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I am writing a blogging platform and everything works wonderfully when tested on a web server. However, I am trying to write unit tests using Mocha and Should.js and I am coming across errors where there shouldn't be errors. For example, in the following code, whenever I try to actually add something to the callback function (3rd parameter), like calling done() or stating something like fakeReq.entries.should.exist, I get a million errors:

describe("#load()", function(done){

and here is what the function looks like:

exports.load = function(req,res,next,slug){
    var User = mongoose.model('User')
    Entry.load(req.param('year'), req.param('month'), slug, function (err, article) {
        if (err) return next(err)
        req.article = article

However, leaving it like this makes it seem like nothing ever gets tested. From my command line (note that the above lines of code are in Entries):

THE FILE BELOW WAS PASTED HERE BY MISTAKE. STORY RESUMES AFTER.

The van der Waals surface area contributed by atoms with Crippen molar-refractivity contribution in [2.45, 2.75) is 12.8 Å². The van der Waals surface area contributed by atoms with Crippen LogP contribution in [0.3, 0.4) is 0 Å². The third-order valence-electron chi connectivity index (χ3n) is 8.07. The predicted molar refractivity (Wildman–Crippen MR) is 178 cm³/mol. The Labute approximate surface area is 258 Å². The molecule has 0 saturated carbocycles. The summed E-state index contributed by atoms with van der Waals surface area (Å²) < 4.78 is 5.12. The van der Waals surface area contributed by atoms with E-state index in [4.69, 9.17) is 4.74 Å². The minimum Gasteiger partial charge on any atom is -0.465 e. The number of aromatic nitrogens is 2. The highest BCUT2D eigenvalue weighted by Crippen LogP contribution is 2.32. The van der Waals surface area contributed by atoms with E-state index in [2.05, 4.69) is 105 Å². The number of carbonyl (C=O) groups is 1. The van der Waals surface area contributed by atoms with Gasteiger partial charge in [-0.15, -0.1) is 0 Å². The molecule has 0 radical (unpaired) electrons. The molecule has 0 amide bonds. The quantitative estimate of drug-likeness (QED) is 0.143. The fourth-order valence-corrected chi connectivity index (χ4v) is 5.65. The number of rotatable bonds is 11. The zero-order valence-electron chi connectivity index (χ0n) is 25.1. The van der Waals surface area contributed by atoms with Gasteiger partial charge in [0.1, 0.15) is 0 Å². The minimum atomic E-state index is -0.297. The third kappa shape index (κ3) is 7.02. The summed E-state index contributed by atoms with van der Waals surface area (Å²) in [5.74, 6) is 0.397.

✓ should render something 

    ◦ should have a title: TEST
    ✓ should have a title 
    ◦ should have a slug: test
    ✓ should have a slug 

Does anyone have a lot of experience with Mocha that can help me out? I don't think I can simply access Mongo with a before() or beforeEach() statement because part of the test is making sure my code accesses the database correctly.

share|improve this question
I don't have experience with mocha, but what is done in describe() and do you need to call it? –  Plato Aug 8 '13 at 15:49
maybe you should pass done in as the third parameter to exports.load() so when you call next within exports.load() it actually invokes mocha's done –  Plato Aug 8 '13 at 15:50
@plato i tried that. if i put ANY function other than a blank dummy function as my third parameter it throws a million errors. –  gr3co Aug 8 '13 at 15:51

1 Answer 1

up vote 2 down vote accepted

You need to call the it function for your actual tests. describe it to describe a group of related tests and then calls to it within the describe callback are the actual tests.

describe("my module", function () {
  it("should require OK", function () {
share|improve this answer
Thank you! I was calling it() in my callback function instead of outside the function and that's why it wasn't working... I think. I'll definitely be back here if I run into more issues though :) –  gr3co Aug 8 '13 at 16:25

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